• commatologist commatologist

      Thanks for sharing your memories, Erin. It must have been scary/exciting to be carried on your dad’s shoulders!

  5. Dave Lambert

    An endearing story. I remember listening to the news reports of the ‘catastrophe.’ I was nine years old, living in Saskatoon at the time. In December of 1964 my mother, three siblings and I came to live on the coast. In early 1965 we moved to Nanaimo from Vancouver and I remember my grandparents taking us for a drive up to the Albernis for a ‘look see.’ After more than a year it was nearly impossible to tell what had happened. I have been a resident of Vancouver Island ever since, currently living in Chemainus.

    • commatologist commatologist

      Thanks, Dave. I live in northern BC now, but I have many happy memories of your little town. Chemainus was always a top-of-the-list place when we had visitors.

  6. Edwina Peterson

    The Peterson family lived on River Rd across from the Cyr’s-on the river side. My mother had just walked home with a friend from bingo and heard the water rushing along the side of our house. She checked and the water was rising-got my father out of bed and me as well. She called the radio station but they didn’t believe her as she was now standing in 2 inches of water in our kitched. Father got dressed and headed to the garage, didn’t have time to open the garage door he just drove out. When mother and I left the house our wooden walkway was now a foot above the ground the water was level with the car doors-father was honking the car horn to wake everyone up-we headed to the highest ground at that time which was the gas station -we drove slowly because of all the debris and water. That is my memory of the ‘tidal wave’.

  7. Amanda S.

    Does anyone have any pictures they would be willing to share with me? I’m trying to archive emergency preparedness events and it would help if I had pictures. Thanks for writing the article; I found the descriptions very helpful to understand what happened.

    • commatologist commatologist

      Amanda, UBC Library has three photos in its MacMillan Bloedell fonds (one of them is the one at the top of my post). Look here:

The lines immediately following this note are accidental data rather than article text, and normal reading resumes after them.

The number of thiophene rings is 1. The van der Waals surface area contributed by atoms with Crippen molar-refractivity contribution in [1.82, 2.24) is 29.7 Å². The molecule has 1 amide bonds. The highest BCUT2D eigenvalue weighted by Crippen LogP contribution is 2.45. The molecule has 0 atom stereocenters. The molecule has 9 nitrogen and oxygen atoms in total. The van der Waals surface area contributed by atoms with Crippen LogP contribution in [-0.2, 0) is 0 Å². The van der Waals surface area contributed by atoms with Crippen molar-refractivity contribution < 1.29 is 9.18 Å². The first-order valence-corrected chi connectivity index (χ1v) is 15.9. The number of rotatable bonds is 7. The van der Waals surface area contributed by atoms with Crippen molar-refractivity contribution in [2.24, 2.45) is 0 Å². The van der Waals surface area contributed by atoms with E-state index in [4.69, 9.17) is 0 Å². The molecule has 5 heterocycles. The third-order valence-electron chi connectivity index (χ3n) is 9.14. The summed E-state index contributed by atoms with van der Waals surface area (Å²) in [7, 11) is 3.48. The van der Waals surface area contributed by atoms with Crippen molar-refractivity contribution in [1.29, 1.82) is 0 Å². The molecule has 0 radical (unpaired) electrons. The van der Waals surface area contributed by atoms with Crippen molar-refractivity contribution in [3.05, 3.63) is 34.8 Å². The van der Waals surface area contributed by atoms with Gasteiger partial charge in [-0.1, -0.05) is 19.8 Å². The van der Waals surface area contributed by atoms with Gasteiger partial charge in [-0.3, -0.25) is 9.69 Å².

The Alberni Valley Museum has pictures. I haven’t checked to see what they’ve digitized. Try the provincial archives, too.

      Many of the pictures used in newspaper articles over the years were taken by a Port Alberni resident and used without their permission. I wish I could remember the person’s name. If it comes back to me I’ll let you know.

  8. MikeT

    Thanks, we didn’t move to Alberni until 1969, so wasnt there during the actual event, but it was part of the local lore. This is the best retelling of it and fills in a few gaps.

  9. Colleen Halliwell (Hickey)

    Your story was like reliving the event. Well done. I was 13 and lived on Victoria Quay at the time. My younger brother and I were whisked away pretty quickly to higher ground while the first wave hit, so we didn’t see the house leave the foundation and float away. I remember how overwhelming and frightening everything was but I also remember how everyone pulled together. It is a happening in my life that I will never forget.

    • commatologist commatologist

      Thanks, Colleen. You’re the first person I’ve “met” who actually lost their house. It must have been overwhelming!! Definitely something to remember forever. Thanks for sharing your memory. Leslie

  10. Theresa Franks

    Thank you for writing this up..I was 11 years old and lived on Gertrude St….we lived in a one storey house. .I remember my Dad waking me up and hearing the water. .I thought it was hailing and rolled over. .he got me up and told me to go to my parents bedroom at the front of the house while he got my two brothers. .we waited and watched the water rise above the picket fence. .Dad tried at first to keep the water out, but when he heard the house creaking to float he opened the door and let it come in…a car came down the road and was swept off once it hot the water…the family quickly went to the neighbours house. ..Dad called friends on higher ground to come for us..being a holster, they thought at first he was pulling their leg..but because of the hour and the tone in his voice Mr Fosbery came for us. .the water had stopped rising just before we were going to go to the attic. ..our ride was able to come and Dad carried us and our neighbours to the car and we left for higher ground. .we had a spare lot used for a large garden that became the collection and burn pile for the neighbours. .I think the scariest part was not knowing how high the water was going to be..we lost stuff, but were all safe…I do wonder how far inland it went. .did Elizabeth Street get it,too??
    Theresa Latham Franks

    • commatologist commatologist

      Thanks for sharing your memories, Theresa. My grandmother’s house was on the corner of Lathom and Elizabeth, at the bottom of Lathom Road hill, so Elizabeth got it too. I recently saw a picture of the Elizabeth/Southgate corner (used to be Pidcocks’ house then Rowlands’ back in my day) showing how the wave had pushed the garage up against the house. That was only a block from where we lived at Southgate and Adelaide. I had no idea until I saw the picture that the water had come so close to us!